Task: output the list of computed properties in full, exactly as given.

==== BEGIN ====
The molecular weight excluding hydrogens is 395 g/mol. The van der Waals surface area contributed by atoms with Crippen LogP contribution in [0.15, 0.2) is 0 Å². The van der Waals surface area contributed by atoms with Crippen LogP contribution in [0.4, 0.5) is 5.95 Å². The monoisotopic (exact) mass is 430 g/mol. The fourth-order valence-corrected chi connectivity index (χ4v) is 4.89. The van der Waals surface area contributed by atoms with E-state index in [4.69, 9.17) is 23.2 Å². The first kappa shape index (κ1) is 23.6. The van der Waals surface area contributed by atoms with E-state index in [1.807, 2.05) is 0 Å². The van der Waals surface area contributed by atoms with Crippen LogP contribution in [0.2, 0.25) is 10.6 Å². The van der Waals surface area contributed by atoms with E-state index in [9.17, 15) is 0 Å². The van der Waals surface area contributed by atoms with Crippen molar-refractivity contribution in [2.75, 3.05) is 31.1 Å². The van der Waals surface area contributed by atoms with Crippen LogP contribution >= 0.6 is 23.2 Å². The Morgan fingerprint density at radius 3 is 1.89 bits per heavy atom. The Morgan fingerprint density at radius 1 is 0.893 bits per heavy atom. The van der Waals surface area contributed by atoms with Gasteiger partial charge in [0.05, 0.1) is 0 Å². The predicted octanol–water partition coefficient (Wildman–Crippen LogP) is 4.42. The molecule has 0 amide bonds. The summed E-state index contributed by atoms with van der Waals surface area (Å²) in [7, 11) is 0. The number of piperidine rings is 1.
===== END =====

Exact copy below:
The molecular weight excluding hydrogens is 395 g/mol. The van der Waals surface area contributed by atoms with Crippen LogP contribution in [0.15, 0.2) is 0 Å². The van der Waals surface area contributed by atoms with Crippen LogP contribution in [0.4, 0.5) is 5.95 Å². The monoisotopic (exact) mass is 430 g/mol. The fourth-order valence-corrected chi connectivity index (χ4v) is 4.89. The van der Waals surface area contributed by atoms with E-state index in [4.69, 9.17) is 23.2 Å². The first kappa shape index (κ1) is 23.6. The van der Waals surface area contributed by atoms with E-state index in [1.807, 2.05) is 0 Å². The van der Waals surface area contributed by atoms with Crippen LogP contribution in [0.2, 0.25) is 10.6 Å². The van der Waals surface area contributed by atoms with E-state index in [9.17, 15) is 0 Å². The van der Waals surface area contributed by atoms with Crippen molar-refractivity contribution in [2.75, 3.05) is 31.1 Å². The van der Waals surface area contributed by atoms with Crippen LogP contribution >= 0.6 is 23.2 Å². The Morgan fingerprint density at radius 3 is 1.89 bits per heavy atom. The Morgan fingerprint density at radius 1 is 0.893 bits per heavy atom. The van der Waals surface area contributed by atoms with Gasteiger partial charge in [0.05, 0.1) is 0 Å². The predicted octanol–water partition coefficient (Wildman–Crippen LogP) is 4.42. The molecule has 0 amide bonds. The summed E-state index contributed by atoms with van der Waals surface area (Å²) in [7, 11) is 0. The number of piperidine rings is 1.